"The internet shutdown in India has once again proved that the necessary regulation of the internet is a reasonable choice of sovereign countries based on national interests, and a natural extension of national sovereignty in cyberspace", states a piece by Qing Qiu in People's Daily Online, the online edition of the official newspaper of the Communist Party of China.
In the wake of the protests in Assam, Meghalaya and Tripura concerning the Citizenship Amendment Act, the respective state governments had suspended internet services in order to prevent transmission of fake and violence-inciting messages which could fuel the protests further. All three carriers said they were following government's direction.
However, apart from cautious comments by United States lawmakers and a sharp nudge from the United Nations Human Rights Council (UNHCR), the issue of internet shutdown in Kashmir - which has also hurt key medical services - has been forgotten by global media.
Reuters earlier reported that Pakistan's Foreign Minister Shah Mahmood Qureshi, in a letter to the Security Council on December 12, had expressed concern about a possible further escalation of tensions between India and Pakistan after New Delhi revoked Jammu And Kashmir's autonomy on August 5.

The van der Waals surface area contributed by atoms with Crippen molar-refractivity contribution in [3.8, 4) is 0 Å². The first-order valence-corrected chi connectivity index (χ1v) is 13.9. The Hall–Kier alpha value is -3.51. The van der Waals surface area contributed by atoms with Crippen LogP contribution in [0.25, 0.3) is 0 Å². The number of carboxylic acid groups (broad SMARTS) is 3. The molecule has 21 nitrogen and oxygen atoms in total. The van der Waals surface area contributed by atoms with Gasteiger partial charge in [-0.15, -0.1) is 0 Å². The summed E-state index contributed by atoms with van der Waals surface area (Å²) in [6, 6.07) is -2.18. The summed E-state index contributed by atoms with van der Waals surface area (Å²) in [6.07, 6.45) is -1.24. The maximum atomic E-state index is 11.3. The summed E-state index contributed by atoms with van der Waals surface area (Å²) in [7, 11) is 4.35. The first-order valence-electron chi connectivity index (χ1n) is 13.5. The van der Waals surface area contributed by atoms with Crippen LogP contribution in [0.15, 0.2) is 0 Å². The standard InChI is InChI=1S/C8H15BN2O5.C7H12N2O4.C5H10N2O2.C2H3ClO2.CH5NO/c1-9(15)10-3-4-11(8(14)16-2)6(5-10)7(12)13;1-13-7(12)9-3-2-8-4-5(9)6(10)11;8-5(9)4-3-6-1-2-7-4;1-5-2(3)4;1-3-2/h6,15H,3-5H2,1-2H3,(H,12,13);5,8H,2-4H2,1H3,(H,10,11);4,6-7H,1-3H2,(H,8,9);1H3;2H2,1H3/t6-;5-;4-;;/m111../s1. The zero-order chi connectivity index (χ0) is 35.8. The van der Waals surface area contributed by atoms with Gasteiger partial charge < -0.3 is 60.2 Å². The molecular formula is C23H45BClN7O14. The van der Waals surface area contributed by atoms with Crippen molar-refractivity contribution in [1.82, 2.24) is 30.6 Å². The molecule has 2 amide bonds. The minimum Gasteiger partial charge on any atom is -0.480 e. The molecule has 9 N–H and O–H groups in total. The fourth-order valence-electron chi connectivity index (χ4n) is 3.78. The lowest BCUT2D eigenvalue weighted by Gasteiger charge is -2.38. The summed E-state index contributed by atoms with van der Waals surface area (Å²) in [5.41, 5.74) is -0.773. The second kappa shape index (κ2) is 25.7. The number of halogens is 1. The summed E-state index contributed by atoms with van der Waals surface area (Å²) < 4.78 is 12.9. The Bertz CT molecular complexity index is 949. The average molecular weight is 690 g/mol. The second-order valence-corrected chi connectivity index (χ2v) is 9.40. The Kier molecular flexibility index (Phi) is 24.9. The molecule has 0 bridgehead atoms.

New Delhi passed the bill last week, which creates a path to citizenship for immigrants of all the major religions except Islam. The two left without taking any questions from the reporters present.
Longer internet blackouts than that have happened just in nations such as China and Myanmar.
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In actuality he championed a government initiative named Digital India, aimed at strengthening the nation's digital infrastructure.
I dream of a Digital India where access to information knows no barriers.
"There was a preventive shutdown imposed in the state which is yet to be lifted, the beginning of the communication blockade saw landlines as well as mobile services restricted, the ban on landlines was lifted but suspension of mobile internet continues in the valley", it added.
The tactic is akin to one adopted by China at Doklam in 2017 but India's strong response forced Beijing to retract, recalled an expert familiar with the Sino-Indian affairs.
Further, the author states: "The Internet can not be independent of national sovereignty". The article also points to the United States - the "birthplace of the internet" - and said the surveillance, monitoring and deletion of social media accounts were "routine operations".